PANIC ATTACK!!!

I learned something new after like my third trip to the hospital this year (2019), I suffer from panic attacks. I think what frustrated me the most was I visited at least 3 different doctors trying to figure out what was going on with me. My heart rate and pulse would climb. I would get tingling in my fingers. I would feel disoriented. A warm feeling would race up and down my body. I would feel nauseous. There was no trigger for these episodes I was having because they would happen at different times of the day and not on every day. This was driving nuts on what was going on. When I went into the hospital early in the year, I had several blood tests, a CT scan, a sonogram, a brain scan with a weird mesh head cap. When I finally left, they told me that my potassium level was low and I was ‘stressing out’. I had a colonoscopy done were they did find 4 polyps. I met with an endocrinologist, but everything came back fine. When I had my most recent attack and [I hope] my final trip to the hospital. The emergency room doctor and my wife told me straight out…you have panic attacks. I did feel rather stupid especially after I went home and looked up panic attacks on Web MD:

What Are Panic Attacks?
It’s dramatic. Your heart begins to pound and you hyperventilate, sweat, and tremble. You fear you’re having a heart attack or something equally serious. Then, 10 minutes or so later, it’s gone.

What just happened?

You had a panic attack.

They’re fairly common, usually beginning between ages 15 and 25. If they keep coming back, you have a persistent fear of more attacks, or you change your behavior significantly because of them, you have something called panic disorder. Nearly one in 20 adults have it, and women are twice as likely as men to get it.

Many people with panic disorder relate an attack to what they were doing when it happened. They may think the restaurant, elevator, or classroom caused the attack. Then they’ll avoid those places. That may lead to something called agoraphobia — the fear of leaving home or being in public places.

Causes
What brings on panic attacks and panic disorder isn’t clear. Some researchers believe panic disorder may come from an oversensitivity to carbon dioxide, which makes your brain think you’re suffocating. There’s also an association between panic attacks and phobias, like school phobia or claustrophobia.

Some believe there are ties between panic attacks and:

Depression
Alcohol abuse
Cigarette smoking
Suicide risk
Seasonal affective disorder, a type of depression that happens in winter.

Panic disorder may start after:

A serious illness or accident
The death of a close friend
Separation from family
The birth of a baby
Attacks may come after the use of mind-altering drugs. Most often, however, they come “out of the blue.” One may even begin while you’re sleeping.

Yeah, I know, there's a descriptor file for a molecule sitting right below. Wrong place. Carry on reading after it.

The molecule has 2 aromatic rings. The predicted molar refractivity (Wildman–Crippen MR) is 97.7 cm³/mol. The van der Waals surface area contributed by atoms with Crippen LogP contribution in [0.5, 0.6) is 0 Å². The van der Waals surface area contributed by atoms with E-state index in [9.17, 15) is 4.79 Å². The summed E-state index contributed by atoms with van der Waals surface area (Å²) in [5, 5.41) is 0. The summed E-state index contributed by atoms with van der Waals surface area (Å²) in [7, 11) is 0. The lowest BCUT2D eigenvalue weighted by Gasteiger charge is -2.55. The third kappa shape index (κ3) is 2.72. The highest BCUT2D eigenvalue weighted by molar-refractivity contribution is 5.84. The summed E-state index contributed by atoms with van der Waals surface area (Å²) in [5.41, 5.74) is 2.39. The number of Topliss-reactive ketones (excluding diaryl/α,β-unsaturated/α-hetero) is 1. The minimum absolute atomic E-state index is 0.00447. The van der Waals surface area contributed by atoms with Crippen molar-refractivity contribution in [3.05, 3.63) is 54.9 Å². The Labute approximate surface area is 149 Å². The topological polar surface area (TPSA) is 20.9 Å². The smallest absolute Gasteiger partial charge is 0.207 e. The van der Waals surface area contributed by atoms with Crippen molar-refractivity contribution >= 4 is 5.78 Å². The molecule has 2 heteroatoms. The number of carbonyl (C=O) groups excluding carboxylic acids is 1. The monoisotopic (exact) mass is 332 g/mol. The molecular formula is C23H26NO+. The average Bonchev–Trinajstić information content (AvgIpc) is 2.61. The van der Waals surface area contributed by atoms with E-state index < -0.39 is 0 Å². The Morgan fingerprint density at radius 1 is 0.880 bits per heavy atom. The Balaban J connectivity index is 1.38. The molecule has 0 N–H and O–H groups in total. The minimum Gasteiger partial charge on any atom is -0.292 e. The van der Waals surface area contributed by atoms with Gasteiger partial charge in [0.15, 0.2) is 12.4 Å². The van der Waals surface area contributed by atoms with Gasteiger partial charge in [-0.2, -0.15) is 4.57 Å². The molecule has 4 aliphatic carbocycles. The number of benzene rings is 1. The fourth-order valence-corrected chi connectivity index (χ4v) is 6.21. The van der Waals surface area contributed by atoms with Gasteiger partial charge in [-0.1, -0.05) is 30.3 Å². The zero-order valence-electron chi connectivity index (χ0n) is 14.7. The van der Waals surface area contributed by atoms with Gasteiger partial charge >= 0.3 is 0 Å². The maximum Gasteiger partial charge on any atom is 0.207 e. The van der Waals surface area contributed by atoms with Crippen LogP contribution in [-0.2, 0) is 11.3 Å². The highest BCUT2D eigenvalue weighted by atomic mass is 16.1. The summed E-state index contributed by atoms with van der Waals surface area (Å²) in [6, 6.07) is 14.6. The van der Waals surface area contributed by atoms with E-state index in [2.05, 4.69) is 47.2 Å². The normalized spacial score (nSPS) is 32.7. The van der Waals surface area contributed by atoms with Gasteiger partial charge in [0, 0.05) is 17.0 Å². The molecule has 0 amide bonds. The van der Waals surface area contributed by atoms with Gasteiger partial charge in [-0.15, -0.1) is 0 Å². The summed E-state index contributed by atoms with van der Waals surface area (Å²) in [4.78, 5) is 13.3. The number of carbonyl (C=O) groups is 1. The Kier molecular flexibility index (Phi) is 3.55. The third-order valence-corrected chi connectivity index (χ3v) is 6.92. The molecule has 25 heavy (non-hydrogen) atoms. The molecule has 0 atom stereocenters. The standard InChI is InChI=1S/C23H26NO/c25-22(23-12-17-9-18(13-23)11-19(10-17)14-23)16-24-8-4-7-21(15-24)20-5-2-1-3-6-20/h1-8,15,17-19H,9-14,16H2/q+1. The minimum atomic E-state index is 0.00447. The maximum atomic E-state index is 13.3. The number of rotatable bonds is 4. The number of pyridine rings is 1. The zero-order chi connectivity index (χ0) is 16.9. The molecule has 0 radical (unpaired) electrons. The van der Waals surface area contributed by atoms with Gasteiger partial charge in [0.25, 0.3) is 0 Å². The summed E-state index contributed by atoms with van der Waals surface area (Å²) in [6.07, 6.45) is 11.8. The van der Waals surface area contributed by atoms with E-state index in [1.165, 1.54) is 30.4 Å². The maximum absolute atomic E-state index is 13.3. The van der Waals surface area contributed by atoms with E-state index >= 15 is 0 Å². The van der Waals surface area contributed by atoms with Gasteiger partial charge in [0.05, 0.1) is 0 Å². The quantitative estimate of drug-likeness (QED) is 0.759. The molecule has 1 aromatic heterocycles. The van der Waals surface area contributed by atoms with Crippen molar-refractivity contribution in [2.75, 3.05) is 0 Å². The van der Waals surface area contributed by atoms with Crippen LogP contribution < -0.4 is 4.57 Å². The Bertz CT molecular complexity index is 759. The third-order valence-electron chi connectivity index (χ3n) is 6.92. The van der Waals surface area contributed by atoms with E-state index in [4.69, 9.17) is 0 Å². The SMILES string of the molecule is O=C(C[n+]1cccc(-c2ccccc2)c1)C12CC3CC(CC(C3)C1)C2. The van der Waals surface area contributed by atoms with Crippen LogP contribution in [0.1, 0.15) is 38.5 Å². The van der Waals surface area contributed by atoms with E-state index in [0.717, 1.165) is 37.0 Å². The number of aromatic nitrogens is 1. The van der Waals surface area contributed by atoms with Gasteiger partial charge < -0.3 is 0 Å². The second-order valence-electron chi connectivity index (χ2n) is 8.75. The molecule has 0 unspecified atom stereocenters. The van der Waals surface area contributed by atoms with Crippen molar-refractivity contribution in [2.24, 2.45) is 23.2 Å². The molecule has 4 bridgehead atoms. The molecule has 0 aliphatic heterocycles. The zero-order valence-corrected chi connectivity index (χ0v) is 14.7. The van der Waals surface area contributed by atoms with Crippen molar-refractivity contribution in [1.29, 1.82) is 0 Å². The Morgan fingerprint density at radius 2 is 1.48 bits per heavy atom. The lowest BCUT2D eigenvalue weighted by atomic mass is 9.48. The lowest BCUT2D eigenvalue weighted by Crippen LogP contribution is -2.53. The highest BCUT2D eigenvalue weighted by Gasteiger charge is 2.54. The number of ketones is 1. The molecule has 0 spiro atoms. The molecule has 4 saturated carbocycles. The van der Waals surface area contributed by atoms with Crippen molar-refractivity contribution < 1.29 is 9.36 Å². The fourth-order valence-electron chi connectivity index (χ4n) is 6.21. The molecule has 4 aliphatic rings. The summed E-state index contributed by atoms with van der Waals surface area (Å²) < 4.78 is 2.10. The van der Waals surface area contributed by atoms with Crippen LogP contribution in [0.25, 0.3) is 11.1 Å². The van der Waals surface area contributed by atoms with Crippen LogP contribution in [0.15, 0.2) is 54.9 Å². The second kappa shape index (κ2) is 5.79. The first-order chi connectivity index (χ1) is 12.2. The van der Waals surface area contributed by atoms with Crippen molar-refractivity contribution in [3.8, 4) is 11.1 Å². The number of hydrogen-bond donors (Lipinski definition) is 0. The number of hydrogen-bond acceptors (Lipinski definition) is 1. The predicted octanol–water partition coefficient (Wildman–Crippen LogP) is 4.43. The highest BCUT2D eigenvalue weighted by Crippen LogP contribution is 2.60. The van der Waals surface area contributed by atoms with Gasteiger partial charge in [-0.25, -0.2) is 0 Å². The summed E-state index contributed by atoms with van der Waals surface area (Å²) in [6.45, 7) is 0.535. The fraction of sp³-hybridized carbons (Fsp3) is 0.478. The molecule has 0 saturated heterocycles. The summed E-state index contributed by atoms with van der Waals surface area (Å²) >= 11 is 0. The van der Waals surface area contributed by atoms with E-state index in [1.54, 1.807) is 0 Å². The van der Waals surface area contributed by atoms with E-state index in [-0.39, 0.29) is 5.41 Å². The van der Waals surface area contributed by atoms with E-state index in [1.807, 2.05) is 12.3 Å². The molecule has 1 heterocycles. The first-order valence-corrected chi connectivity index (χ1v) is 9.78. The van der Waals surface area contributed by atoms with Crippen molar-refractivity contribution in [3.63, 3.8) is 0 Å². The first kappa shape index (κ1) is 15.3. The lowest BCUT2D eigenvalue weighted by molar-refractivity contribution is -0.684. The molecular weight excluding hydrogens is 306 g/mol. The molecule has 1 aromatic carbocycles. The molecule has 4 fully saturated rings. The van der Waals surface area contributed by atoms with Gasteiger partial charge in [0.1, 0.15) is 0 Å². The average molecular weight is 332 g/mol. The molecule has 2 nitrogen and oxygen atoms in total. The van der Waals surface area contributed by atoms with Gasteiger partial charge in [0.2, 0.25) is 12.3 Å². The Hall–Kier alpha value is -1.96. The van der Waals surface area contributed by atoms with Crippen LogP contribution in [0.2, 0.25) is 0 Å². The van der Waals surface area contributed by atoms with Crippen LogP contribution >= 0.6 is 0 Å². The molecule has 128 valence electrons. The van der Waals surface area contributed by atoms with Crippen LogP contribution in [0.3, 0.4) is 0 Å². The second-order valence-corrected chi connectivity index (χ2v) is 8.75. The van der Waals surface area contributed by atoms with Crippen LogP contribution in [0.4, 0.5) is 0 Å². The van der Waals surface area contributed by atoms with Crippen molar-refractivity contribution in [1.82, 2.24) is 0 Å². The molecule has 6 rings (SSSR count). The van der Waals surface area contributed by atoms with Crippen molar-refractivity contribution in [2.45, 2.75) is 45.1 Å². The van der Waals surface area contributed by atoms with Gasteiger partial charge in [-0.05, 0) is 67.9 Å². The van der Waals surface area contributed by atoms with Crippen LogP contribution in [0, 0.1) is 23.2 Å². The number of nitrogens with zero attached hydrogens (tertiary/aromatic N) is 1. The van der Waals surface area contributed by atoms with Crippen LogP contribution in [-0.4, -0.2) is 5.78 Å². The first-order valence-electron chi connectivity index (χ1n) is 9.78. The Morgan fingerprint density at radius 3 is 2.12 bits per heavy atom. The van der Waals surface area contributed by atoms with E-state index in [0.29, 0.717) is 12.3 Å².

Some medications can cause panic attacks, including some antidepressants.

If you’re 40 or older and have panic disorder, you may have depression or another hidden medical condition. Talk to your doctor to find out what’s going on.

Symptoms
Usually, a panic attack comes with a few of these:

A sense of approaching danger
Quick, intense, heartbeat
Nausea
Chills
Cramps in your belly
Headache
Numbness or tingling
Shortness of breath
Throat tightness
Trembling
Hot flashes
A feeling that you’re apart from reality
If you feel like you’re having a panic attack, see you doctor right away. While they are not dangerous, they can get worse without treatment.

Symptoms of a panic attack are similar to those for more serious conditions. If you’re not sure if what you’re having is a panic attack, call your doctor, just to be safe.

The Autistic Club?

There is a wonderful article in Psychology Today that is written by John Elder Robinson. In his article, he puts a slightly different perspective on labels for our neurological condition. John offers the idea that instead of being labelled with autism or ADHD that we could be a community of Neurodiversity people. I will say that he does point out how diversity is good and bad. To me, I guess it depends on what do you want? To say that I have Asperger’s Syndrome was good because the diagnose finally explained why I was acting the way I was and why I had trouble in all parts of my life. Just for myself, I don’t ‘feel’ alone in my condition. I know I have it and I do my best to live my life being more aware of this diagnose. I like to help other people who are going through the issues I had, but I don’t feel the need to be a part of this ‘Neurodiversity’ community. I just want to be a part of a community with people of all sorts of things they may be dealing with. I realize when or if people find out I have this condition one of a few things tend to happen. 1. They don’t believe I am autistic. 2. They notice my quirkiness and try to stay away from me. 3. They except the difference and try to help if there was something I might have done and let me know about it. I know to feel accepted, we want to compartmentalize ourselves to give us an identity. I remember back in high school; kids would always try to do this even if we didn’t agree with the label. The jock, nerds, art crew, the goths, losers, bad boys-girls, etc. If you feel like putting yourself into a category, then go right ahead. I guess you have to ask what do want if you place yourself in this position? I realize this is a little cliché, but variety is the spice of life. For me, I try to help folks because growing up with this condition, but never really knowing what was going on, why was I bullied a lot? I believe the article is really compelling and thought provoking. I say you be you. Embrace what God has created in you. I invite you to join the Human Race, it’s an interesting club. https://www.psychologytoday.com/us/blog/my-life-aspergers/201906/the-convergence-neurodiversity-and-autism
Image result for autism club

Ready Player One: the Sad Life of a Billionaire